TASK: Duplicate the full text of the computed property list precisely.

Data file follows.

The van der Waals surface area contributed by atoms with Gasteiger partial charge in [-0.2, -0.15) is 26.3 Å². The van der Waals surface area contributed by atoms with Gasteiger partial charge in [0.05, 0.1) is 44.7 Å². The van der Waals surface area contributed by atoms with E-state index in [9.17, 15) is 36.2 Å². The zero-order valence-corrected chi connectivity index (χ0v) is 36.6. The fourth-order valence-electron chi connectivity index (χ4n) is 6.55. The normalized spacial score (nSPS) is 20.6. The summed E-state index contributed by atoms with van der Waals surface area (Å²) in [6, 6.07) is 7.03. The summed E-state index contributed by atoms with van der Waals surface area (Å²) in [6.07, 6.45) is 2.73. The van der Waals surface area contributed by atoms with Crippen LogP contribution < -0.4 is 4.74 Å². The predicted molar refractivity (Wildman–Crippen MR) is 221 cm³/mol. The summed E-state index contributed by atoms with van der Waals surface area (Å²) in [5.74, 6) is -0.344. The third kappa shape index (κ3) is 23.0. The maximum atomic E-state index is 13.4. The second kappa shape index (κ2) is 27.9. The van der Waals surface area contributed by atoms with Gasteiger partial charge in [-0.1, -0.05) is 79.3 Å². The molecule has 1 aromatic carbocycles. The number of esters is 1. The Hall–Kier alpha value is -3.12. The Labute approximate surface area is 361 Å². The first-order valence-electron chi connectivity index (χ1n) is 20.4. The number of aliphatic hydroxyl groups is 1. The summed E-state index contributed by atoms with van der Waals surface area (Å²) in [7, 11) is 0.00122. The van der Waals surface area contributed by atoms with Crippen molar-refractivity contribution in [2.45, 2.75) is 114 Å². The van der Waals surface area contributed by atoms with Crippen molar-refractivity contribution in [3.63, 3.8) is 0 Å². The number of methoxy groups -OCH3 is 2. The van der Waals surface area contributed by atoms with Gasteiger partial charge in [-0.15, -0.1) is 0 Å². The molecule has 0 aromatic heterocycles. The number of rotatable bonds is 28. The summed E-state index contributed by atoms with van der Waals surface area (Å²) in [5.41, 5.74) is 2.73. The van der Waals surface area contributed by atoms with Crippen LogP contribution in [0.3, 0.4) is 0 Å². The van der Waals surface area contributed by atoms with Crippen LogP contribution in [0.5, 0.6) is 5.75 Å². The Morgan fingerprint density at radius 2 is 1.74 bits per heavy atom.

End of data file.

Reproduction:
The van der Waals surface area contributed by atoms with Gasteiger partial charge in [-0.2, -0.15) is 26.3 Å². The van der Waals surface area contributed by atoms with Gasteiger partial charge in [0.05, 0.1) is 44.7 Å². The van der Waals surface area contributed by atoms with E-state index in [9.17, 15) is 36.2 Å². The zero-order valence-corrected chi connectivity index (χ0v) is 36.6. The fourth-order valence-electron chi connectivity index (χ4n) is 6.55. The normalized spacial score (nSPS) is 20.6. The summed E-state index contributed by atoms with van der Waals surface area (Å²) in [6, 6.07) is 7.03. The summed E-state index contributed by atoms with van der Waals surface area (Å²) in [6.07, 6.45) is 2.73. The van der Waals surface area contributed by atoms with Crippen LogP contribution < -0.4 is 4.74 Å². The predicted molar refractivity (Wildman–Crippen MR) is 221 cm³/mol. The summed E-state index contributed by atoms with van der Waals surface area (Å²) in [5.74, 6) is -0.344. The third kappa shape index (κ3) is 23.0. The maximum atomic E-state index is 13.4. The second kappa shape index (κ2) is 27.9. The van der Waals surface area contributed by atoms with Gasteiger partial charge in [-0.1, -0.05) is 79.3 Å². The molecule has 1 aromatic carbocycles. The number of esters is 1. The Hall–Kier alpha value is -3.12. The Labute approximate surface area is 361 Å². The first-order valence-electron chi connectivity index (χ1n) is 20.4. The number of aliphatic hydroxyl groups is 1. The summed E-state index contributed by atoms with van der Waals surface area (Å²) in [7, 11) is 0.00122. The van der Waals surface area contributed by atoms with Crippen molar-refractivity contribution in [2.45, 2.75) is 114 Å². The van der Waals surface area contributed by atoms with Crippen molar-refractivity contribution in [3.63, 3.8) is 0 Å². The number of methoxy groups -OCH3 is 2. The van der Waals surface area contributed by atoms with Gasteiger partial charge in [-0.15, -0.1) is 0 Å². The molecule has 0 aromatic heterocycles. The number of rotatable bonds is 28. The summed E-state index contributed by atoms with van der Waals surface area (Å²) in [5.41, 5.74) is 2.73. The van der Waals surface area contributed by atoms with Crippen LogP contribution in [0.3, 0.4) is 0 Å². The van der Waals surface area contributed by atoms with Crippen LogP contribution in [0.5, 0.6) is 5.75 Å². The Morgan fingerprint density at radius 2 is 1.74 bits per heavy atom.